The Iranian government has informed the International Atomic Energy Agency, or I-A-E-A, that it will resume nuclear fuel research. Iran had suspended such research during negotiations with the European Union about Iran's nuclear program.
U.S. State Department spokesman Sean McCormack says that nuclear fuel research qualifies as a uranium-enrichment activity. Enriched uranium can be used to produce either nuclear energy or atomic weapons, and many nations believe that Iran is pursuing nuclear weapons under the guise of a civilian energy program. Mr. McCormack says the U.S. "strongly opposes Iran proceeding with any further [uranium-] enrichment related activities":
"They began resumption of uranium conversion activities this past August  which was in contravention of the November 2004 Paris agreement that they reached with the EU-3[Germany, Britain, and France] in which they pledged to suspend all enrichment and conversion activities. Our view is if Iran takes any further enrichment-related steps, the international community will have to consider additional measures to constrain Iran's nuclear ambitions."
Mr. McCormack says that the insistence by Iran's rulers that their oil- and gas-rich country needs nuclear power for civilian energy purposes is "inexplicable." Mr. McCormack also pointed to the Russian government's proposal to supply Iran with uranium enriched in Russia. Mr. McCormack says Iran's rulers have offered nothing except to break the agreements they have already made:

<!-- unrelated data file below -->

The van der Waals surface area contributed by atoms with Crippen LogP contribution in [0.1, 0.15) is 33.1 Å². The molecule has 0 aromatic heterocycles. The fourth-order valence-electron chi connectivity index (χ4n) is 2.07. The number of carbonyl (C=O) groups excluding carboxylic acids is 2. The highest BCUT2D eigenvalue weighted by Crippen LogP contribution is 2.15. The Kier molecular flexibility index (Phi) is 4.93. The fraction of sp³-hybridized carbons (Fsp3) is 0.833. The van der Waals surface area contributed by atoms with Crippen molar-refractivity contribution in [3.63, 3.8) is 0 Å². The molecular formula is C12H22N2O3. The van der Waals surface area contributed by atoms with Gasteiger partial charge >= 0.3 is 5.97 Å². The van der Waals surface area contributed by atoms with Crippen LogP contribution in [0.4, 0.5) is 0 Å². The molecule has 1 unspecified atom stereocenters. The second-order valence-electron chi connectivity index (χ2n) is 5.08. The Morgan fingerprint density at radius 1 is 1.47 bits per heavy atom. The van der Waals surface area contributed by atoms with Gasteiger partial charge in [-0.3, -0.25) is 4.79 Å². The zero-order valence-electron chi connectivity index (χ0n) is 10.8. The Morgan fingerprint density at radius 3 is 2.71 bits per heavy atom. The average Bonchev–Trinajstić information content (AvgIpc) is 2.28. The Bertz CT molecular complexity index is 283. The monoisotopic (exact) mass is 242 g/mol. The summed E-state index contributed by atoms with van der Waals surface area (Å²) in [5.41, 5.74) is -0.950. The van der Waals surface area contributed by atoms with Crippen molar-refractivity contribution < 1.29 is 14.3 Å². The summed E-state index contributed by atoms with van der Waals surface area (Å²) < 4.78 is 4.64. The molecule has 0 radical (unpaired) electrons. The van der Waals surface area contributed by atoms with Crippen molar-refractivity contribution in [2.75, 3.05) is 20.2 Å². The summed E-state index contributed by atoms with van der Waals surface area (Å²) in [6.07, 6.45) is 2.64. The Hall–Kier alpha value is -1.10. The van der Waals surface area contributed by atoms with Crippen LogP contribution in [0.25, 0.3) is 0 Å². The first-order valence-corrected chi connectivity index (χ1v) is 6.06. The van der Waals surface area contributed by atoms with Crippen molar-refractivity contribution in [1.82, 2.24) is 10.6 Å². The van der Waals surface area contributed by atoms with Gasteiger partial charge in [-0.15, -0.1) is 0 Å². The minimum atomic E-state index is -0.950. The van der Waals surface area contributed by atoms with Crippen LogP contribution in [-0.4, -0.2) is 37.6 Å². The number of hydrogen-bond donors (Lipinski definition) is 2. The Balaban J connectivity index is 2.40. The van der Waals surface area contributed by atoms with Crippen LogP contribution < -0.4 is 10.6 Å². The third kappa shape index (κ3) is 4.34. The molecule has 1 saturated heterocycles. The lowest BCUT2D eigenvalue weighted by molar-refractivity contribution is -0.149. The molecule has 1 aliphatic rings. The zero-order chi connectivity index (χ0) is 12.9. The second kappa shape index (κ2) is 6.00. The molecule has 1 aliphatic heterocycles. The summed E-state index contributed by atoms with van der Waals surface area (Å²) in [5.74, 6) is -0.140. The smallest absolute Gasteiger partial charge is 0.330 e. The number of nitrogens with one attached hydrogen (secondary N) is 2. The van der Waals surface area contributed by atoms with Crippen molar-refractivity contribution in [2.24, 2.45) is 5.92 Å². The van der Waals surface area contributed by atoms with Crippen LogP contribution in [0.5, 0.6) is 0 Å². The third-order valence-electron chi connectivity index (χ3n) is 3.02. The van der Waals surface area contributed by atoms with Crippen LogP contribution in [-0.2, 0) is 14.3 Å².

"They are certainly not engaging in good faith negotiations as the rest of the world would have them do and [as the rest of the world] sent a clear message that they should do."
"The patience of the international community is not infinite on this issue," says U.S. State Department spokesman Sean McCormack. "Iran is trying to pursue nuclear weapons under the cover of a peaceful nuclear program," he said. "We don't think that that should be allowed to happen. . . .Iran's obtaining a nuclear weapon would be destabilizing to the region and destabilizing to the world."
The preceding was an editorial reflecting the views of the United States Government.